Among Coastal States, New York and Massachusetts Lead Economic Rebound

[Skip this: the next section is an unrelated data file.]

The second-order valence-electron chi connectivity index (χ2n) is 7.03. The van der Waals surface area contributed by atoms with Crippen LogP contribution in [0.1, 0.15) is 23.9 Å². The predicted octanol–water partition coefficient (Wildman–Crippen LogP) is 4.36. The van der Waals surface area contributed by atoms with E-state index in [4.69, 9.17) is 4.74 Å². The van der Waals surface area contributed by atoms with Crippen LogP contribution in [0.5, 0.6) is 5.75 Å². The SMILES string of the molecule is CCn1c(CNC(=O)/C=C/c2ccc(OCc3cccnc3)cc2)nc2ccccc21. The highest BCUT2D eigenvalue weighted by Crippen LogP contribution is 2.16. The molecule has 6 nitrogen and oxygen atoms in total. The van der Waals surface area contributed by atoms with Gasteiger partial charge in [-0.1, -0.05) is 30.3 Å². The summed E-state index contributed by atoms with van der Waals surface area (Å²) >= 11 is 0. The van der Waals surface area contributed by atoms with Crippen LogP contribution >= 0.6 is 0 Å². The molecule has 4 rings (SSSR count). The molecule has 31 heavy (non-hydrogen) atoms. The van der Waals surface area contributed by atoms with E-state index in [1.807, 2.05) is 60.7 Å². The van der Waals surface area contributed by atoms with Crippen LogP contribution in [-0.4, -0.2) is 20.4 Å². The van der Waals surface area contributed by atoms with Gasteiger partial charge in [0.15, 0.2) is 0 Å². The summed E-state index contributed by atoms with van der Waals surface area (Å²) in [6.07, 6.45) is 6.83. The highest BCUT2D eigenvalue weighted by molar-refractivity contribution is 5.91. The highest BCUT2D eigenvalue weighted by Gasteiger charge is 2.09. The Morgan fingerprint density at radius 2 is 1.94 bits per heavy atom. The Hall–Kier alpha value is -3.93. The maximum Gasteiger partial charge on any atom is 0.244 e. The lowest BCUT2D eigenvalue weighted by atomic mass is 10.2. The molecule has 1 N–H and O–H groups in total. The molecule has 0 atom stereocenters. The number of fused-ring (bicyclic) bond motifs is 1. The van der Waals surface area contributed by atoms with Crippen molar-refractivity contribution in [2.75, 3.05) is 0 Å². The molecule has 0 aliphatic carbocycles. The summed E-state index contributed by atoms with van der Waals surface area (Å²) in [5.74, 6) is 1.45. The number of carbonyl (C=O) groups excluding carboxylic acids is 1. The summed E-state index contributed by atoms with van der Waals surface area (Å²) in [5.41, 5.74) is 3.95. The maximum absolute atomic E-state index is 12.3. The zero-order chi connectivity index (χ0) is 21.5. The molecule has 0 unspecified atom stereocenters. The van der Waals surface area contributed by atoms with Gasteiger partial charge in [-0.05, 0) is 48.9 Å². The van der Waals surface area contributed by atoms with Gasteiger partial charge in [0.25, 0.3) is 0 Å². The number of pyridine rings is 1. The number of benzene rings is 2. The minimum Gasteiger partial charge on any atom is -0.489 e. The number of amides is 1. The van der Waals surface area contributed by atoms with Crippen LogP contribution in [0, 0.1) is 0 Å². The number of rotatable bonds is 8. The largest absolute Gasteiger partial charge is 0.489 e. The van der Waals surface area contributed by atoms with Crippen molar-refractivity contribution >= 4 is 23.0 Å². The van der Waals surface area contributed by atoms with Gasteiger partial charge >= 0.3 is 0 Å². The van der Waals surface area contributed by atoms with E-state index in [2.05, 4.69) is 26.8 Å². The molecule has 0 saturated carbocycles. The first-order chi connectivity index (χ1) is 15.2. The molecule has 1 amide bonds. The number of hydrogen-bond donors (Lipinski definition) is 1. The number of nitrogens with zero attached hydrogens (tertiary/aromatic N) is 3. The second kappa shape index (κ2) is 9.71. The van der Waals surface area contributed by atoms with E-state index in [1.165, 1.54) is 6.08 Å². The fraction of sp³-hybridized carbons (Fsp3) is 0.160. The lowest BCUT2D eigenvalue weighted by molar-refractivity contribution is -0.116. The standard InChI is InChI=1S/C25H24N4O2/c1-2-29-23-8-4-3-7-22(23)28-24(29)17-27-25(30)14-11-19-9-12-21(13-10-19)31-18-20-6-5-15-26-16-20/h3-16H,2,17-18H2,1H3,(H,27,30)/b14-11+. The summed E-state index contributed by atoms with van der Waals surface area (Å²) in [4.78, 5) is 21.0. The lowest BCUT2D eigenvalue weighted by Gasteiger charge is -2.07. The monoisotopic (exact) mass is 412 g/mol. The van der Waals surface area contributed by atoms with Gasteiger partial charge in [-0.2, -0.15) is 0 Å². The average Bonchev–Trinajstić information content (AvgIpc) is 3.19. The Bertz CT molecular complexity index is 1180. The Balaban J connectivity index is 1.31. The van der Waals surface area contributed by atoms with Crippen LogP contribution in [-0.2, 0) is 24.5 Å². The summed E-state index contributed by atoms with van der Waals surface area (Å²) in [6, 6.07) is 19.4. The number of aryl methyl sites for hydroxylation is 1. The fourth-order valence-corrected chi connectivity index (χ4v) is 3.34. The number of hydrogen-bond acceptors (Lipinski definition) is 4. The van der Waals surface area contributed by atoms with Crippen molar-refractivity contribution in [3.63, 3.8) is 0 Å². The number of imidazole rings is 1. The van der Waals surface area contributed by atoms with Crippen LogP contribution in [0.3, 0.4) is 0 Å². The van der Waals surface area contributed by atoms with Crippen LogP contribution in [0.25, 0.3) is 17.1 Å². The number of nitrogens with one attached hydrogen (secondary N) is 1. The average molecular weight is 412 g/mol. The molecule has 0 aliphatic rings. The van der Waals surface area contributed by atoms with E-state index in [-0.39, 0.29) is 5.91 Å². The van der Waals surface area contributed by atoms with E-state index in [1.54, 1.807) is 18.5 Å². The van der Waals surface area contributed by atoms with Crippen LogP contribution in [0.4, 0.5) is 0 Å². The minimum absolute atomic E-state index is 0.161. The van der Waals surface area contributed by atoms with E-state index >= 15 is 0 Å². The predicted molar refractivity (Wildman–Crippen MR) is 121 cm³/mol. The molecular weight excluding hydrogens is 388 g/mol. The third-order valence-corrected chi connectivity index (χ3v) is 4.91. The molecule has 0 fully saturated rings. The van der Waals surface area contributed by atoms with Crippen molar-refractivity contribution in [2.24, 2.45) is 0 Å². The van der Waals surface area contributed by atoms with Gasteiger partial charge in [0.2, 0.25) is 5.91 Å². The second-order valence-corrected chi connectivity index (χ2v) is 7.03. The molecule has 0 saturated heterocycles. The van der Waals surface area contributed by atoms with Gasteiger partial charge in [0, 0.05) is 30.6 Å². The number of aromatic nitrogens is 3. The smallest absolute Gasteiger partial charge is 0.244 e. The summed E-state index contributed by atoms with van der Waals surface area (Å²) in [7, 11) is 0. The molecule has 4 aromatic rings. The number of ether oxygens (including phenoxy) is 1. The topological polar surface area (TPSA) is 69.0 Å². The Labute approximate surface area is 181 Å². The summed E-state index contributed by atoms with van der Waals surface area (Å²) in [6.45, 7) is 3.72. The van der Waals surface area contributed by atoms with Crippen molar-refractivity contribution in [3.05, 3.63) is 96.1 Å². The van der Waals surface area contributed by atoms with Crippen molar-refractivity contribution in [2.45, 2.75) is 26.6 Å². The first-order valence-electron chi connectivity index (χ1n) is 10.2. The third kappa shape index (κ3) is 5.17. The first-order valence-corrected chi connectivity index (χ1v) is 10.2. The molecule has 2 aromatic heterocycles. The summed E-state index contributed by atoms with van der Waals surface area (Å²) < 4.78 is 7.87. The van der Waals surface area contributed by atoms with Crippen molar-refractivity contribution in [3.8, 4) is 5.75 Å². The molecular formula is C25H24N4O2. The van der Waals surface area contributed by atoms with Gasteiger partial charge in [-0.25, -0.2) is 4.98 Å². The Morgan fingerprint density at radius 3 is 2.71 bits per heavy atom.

As the national economy sputtered in early 2011, the government released newly compiled data from last year showing a pattern of broad, but weak, nationwide economic growth in 2010. A June release from the Commerce Department’s Bureau of Economic Analysis breaks out the growth data by state. Among coastal states, New York led the pack with 5.1% growth in gross domestic product (GDP) last year, second in the nation only to North Dakota’s much smaller economy. Massachusetts was not far behind New York at 4.2% (fourth highest in the country), and North Carolina also fell into the top quintile of states, posting 3.4% growth in 2010. The BEA’s June 7 report on state-by-state results is posted on line (“ Economic Recovery Widespread Across States In 2010”). Growth in other coastal states was distributed across the lower rankings, with no clear regional pattern. Mississippi, Florida, Georgia, Delaware, and New Hampshire lagged at the back of the pack, with annual growth rates ranging from 1.1% to 1.4%. Alabama, South Carolina, New Jersey, and Maine fell into the middle quintile, with growth in the 2.0% to 2.6% range. Texas, Louisiana, Virginia, Maryland, Rhode Island, and Connecticut were in the second rank from the top, posting growth between 2.6% and 3.1%. But that was 2010. It’s now mid-2011, and economists, including Federal Reserve Board Chairman Ben Bernanke, are warning that the nation’s recovery is slowing, and could even stall. Observers are focusing on the key issue of jobs and employment. Here again, the latest state-by-state numbers show variation among the coastal states. And not surprisingly, some of the states that have led in growth are also showing the best employment picture. The Labor Department map display of state unemployment rates, with accompanying table, shows Massachusetts with 7.6% unemployment in May (“ Local Area Unemployment Statistics Map,” Bureau of Labor Statistics). The New York rate is at 7.9%. Those are historically high unemployment rates, but they’re much better than the situation in Florida (10.6% unemployment), South Carolina (10.0%), or Rhode Island (10.9%). But the state-by-state numbers obscure local variations within each state. In Massachusetts, for example, job growth and employment is driven by the high-tech economy centered in Boston, with its many universities and research and development centers. Town-by-town numbers published by the state government show much higher unemployment rates in some other locations, particularly, it turns out, in some coastal towns. Month over month, all the state’s statistical areas added jobs between April and May, the state reported (“ Latest Job And Unemployment Estimates For Local Labor Markets In The Commonwealth”). But year-over-year, the state reported “seasonally unadjusted unemployment rates were down in eight labor market areas, unchanged in six areas and up in eight areas.” And the town-by-town table showed stubbornly high unemployment in the Boston suburb of Lawrence (16.1% unemployment), as well as in the coastal city of Fall River, close to the Rhode Island border (14.9%) — both former mill towns whose economies have struggled for decades. The slight drop in Fall River’s unemployment, from 15.1%, wasn’t really good news, reported the Fall River Herald News (“ Fall River has frustrating drop in unemployment rate,” by Grant Welker) — because the decline was caused by people dropping out of the job search, not by an increase in jobs. Several towns on Cape Cod, where employment depends heavily on the summer tourist trade, posted high unemployment in May, but showed the volatility characteristic of that market. Provincetown, at the far end of Cape Cod, went from 28% to 19% unemployment in the course of one month, while nearby Truro’s rate dropped from 17% to 11%. Summer will likely bring further drops as the Cape’s vacation industry cranks up. But for workers in troubled former industrial towns like Lawrence and Fall River, where rates barely budged from April to May, the state’s lowered unemployment rate comes with a down side. Under the rules of the stimulus package passed by Congress, states are eligible for Federal funding for extended unemployment insurance benefits — but only while their jobless rates remain high. In Massachusetts, the improving picture means that the state’s unemployed workers will face the expiration of their unemployment benefits sooner, the Boston Globe reports — even in towns with persistently high unemployment (“ Extra jobless aid is cut in Mass.,” by Kaivan Mangouri).